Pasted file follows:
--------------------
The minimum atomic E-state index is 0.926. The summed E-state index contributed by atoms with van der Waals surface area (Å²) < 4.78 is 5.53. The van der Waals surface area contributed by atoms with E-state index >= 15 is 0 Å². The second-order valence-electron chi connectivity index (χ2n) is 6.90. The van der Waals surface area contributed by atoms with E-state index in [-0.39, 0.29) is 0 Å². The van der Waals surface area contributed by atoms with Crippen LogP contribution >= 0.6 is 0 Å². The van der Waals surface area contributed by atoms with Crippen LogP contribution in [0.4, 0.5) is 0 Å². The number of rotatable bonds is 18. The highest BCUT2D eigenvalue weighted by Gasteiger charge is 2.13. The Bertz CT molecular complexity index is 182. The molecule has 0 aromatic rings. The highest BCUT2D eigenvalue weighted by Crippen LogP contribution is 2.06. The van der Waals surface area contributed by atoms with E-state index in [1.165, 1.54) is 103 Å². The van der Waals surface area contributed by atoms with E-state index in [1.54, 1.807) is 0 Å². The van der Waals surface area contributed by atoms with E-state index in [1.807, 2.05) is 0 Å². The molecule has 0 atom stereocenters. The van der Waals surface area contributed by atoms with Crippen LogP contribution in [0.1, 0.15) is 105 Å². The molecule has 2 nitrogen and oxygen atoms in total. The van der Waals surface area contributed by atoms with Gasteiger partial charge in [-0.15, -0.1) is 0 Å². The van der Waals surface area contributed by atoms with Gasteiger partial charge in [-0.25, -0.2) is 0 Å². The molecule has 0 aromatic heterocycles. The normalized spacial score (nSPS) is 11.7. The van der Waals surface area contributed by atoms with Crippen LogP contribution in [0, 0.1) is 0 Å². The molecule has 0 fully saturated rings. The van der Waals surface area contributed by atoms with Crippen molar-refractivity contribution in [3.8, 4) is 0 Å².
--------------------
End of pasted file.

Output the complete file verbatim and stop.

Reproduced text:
The minimum atomic E-state index is 0.926. The summed E-state index contributed by atoms with van der Waals surface area (Å²) < 4.78 is 5.53. The van der Waals surface area contributed by atoms with E-state index >= 15 is 0 Å². The second-order valence-electron chi connectivity index (χ2n) is 6.90. The van der Waals surface area contributed by atoms with E-state index in [-0.39, 0.29) is 0 Å². The van der Waals surface area contributed by atoms with Crippen LogP contribution >= 0.6 is 0 Å². The van der Waals surface area contributed by atoms with Crippen LogP contribution in [0.4, 0.5) is 0 Å². The number of rotatable bonds is 18. The highest BCUT2D eigenvalue weighted by Gasteiger charge is 2.13. The Bertz CT molecular complexity index is 182. The molecule has 0 aromatic rings. The highest BCUT2D eigenvalue weighted by Crippen LogP contribution is 2.06. The van der Waals surface area contributed by atoms with E-state index in [1.165, 1.54) is 103 Å². The van der Waals surface area contributed by atoms with E-state index in [1.54, 1.807) is 0 Å². The van der Waals surface area contributed by atoms with E-state index in [1.807, 2.05) is 0 Å². The molecule has 0 atom stereocenters. The van der Waals surface area contributed by atoms with Crippen LogP contribution in [0.1, 0.15) is 105 Å². The molecule has 2 nitrogen and oxygen atoms in total. The van der Waals surface area contributed by atoms with Gasteiger partial charge in [-0.15, -0.1) is 0 Å². The van der Waals surface area contributed by atoms with Gasteiger partial charge in [-0.25, -0.2) is 0 Å². The molecule has 0 aromatic heterocycles. The normalized spacial score (nSPS) is 11.7. The van der Waals surface area contributed by atoms with Crippen LogP contribution in [0, 0.1) is 0 Å². The molecule has 0 fully saturated rings. The van der Waals surface area contributed by atoms with Crippen molar-refractivity contribution in [3.8, 4) is 0 Å².